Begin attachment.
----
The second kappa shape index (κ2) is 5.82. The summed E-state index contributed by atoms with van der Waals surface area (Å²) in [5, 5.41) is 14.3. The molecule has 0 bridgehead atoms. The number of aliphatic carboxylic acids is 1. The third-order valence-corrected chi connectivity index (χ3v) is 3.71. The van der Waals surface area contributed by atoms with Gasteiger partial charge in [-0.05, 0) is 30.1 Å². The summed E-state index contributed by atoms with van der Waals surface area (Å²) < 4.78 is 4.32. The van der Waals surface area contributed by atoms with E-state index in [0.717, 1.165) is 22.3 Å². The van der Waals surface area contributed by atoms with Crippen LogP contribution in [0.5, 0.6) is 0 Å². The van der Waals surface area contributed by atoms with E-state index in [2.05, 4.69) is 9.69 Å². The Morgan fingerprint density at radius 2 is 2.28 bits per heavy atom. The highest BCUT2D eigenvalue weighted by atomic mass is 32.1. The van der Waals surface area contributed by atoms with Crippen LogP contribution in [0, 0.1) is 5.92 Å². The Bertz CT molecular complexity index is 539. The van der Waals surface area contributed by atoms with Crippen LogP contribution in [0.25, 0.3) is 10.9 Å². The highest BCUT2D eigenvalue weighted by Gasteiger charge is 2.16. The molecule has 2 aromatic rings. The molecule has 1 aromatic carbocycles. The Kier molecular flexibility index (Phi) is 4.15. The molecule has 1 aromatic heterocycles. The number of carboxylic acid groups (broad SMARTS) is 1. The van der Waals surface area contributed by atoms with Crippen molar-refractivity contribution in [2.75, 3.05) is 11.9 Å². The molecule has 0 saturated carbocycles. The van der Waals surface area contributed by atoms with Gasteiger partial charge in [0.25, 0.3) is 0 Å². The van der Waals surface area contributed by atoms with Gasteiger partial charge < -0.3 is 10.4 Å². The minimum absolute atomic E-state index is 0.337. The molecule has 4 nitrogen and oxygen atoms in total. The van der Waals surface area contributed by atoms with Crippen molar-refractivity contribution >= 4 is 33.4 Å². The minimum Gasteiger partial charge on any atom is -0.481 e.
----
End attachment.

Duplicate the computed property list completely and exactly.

The second kappa shape index (κ2) is 5.82. The summed E-state index contributed by atoms with van der Waals surface area (Å²) in [5, 5.41) is 14.3. The molecule has 0 bridgehead atoms. The number of aliphatic carboxylic acids is 1. The third-order valence-corrected chi connectivity index (χ3v) is 3.71. The van der Waals surface area contributed by atoms with Gasteiger partial charge in [-0.05, 0) is 30.1 Å². The summed E-state index contributed by atoms with van der Waals surface area (Å²) < 4.78 is 4.32. The van der Waals surface area contributed by atoms with E-state index in [0.717, 1.165) is 22.3 Å². The van der Waals surface area contributed by atoms with Crippen LogP contribution in [0.5, 0.6) is 0 Å². The van der Waals surface area contributed by atoms with E-state index in [2.05, 4.69) is 9.69 Å². The Morgan fingerprint density at radius 2 is 2.28 bits per heavy atom. The highest BCUT2D eigenvalue weighted by atomic mass is 32.1. The van der Waals surface area contributed by atoms with Crippen LogP contribution in [0, 0.1) is 5.92 Å². The Bertz CT molecular complexity index is 539. The van der Waals surface area contributed by atoms with Crippen LogP contribution in [0.25, 0.3) is 10.9 Å². The highest BCUT2D eigenvalue weighted by Gasteiger charge is 2.16. The molecule has 2 aromatic rings. The molecule has 1 aromatic carbocycles. The Kier molecular flexibility index (Phi) is 4.15. The molecule has 1 aromatic heterocycles. The number of carboxylic acid groups (broad SMARTS) is 1. The van der Waals surface area contributed by atoms with Crippen molar-refractivity contribution in [2.75, 3.05) is 11.9 Å². The molecule has 0 saturated carbocycles. The van der Waals surface area contributed by atoms with Gasteiger partial charge in [0.25, 0.3) is 0 Å². The van der Waals surface area contributed by atoms with Gasteiger partial charge < -0.3 is 10.4 Å². The minimum absolute atomic E-state index is 0.337. The molecule has 4 nitrogen and oxygen atoms in total. The van der Waals surface area contributed by atoms with Crippen molar-refractivity contribution >= 4 is 33.4 Å². The minimum Gasteiger partial charge on any atom is -0.481 e.